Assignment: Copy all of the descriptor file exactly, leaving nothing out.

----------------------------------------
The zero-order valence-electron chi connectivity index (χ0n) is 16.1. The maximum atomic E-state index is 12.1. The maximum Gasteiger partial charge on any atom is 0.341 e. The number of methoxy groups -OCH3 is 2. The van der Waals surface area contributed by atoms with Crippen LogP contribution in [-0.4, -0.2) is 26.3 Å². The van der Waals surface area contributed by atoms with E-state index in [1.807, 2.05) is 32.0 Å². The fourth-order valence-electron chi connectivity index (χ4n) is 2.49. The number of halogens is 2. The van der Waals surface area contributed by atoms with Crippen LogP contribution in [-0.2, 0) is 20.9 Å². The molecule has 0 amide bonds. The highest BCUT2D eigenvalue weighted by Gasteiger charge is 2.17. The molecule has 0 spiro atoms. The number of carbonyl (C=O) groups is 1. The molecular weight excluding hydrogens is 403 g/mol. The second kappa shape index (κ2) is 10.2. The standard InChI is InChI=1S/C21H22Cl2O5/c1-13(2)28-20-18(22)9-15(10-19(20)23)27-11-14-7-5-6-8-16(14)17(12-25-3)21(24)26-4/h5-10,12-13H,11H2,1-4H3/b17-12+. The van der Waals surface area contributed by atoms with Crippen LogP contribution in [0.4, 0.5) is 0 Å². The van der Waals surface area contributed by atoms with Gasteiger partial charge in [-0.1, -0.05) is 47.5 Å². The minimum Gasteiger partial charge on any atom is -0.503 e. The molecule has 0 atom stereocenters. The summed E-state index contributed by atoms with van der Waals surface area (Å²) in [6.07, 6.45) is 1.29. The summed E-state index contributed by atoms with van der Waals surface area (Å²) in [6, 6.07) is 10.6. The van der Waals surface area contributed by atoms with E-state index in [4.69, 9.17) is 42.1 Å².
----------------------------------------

The zero-order valence-electron chi connectivity index (χ0n) is 16.1. The maximum atomic E-state index is 12.1. The maximum Gasteiger partial charge on any atom is 0.341 e. The number of methoxy groups -OCH3 is 2. The van der Waals surface area contributed by atoms with Crippen LogP contribution in [-0.4, -0.2) is 26.3 Å². The van der Waals surface area contributed by atoms with E-state index in [1.807, 2.05) is 32.0 Å². The fourth-order valence-electron chi connectivity index (χ4n) is 2.49. The number of halogens is 2. The van der Waals surface area contributed by atoms with Crippen LogP contribution in [-0.2, 0) is 20.9 Å². The molecule has 0 amide bonds. The highest BCUT2D eigenvalue weighted by Gasteiger charge is 2.17. The molecule has 0 spiro atoms. The number of carbonyl (C=O) groups is 1. The molecular weight excluding hydrogens is 403 g/mol. The second kappa shape index (κ2) is 10.2. The standard InChI is InChI=1S/C21H22Cl2O5/c1-13(2)28-20-18(22)9-15(10-19(20)23)27-11-14-7-5-6-8-16(14)17(12-25-3)21(24)26-4/h5-10,12-13H,11H2,1-4H3/b17-12+. The van der Waals surface area contributed by atoms with Crippen LogP contribution in [0.4, 0.5) is 0 Å². The van der Waals surface area contributed by atoms with Gasteiger partial charge in [-0.1, -0.05) is 47.5 Å². The minimum Gasteiger partial charge on any atom is -0.503 e. The molecule has 0 atom stereocenters. The summed E-state index contributed by atoms with van der Waals surface area (Å²) in [6.07, 6.45) is 1.29. The summed E-state index contributed by atoms with van der Waals surface area (Å²) in [6, 6.07) is 10.6. The van der Waals surface area contributed by atoms with E-state index in [4.69, 9.17) is 42.1 Å².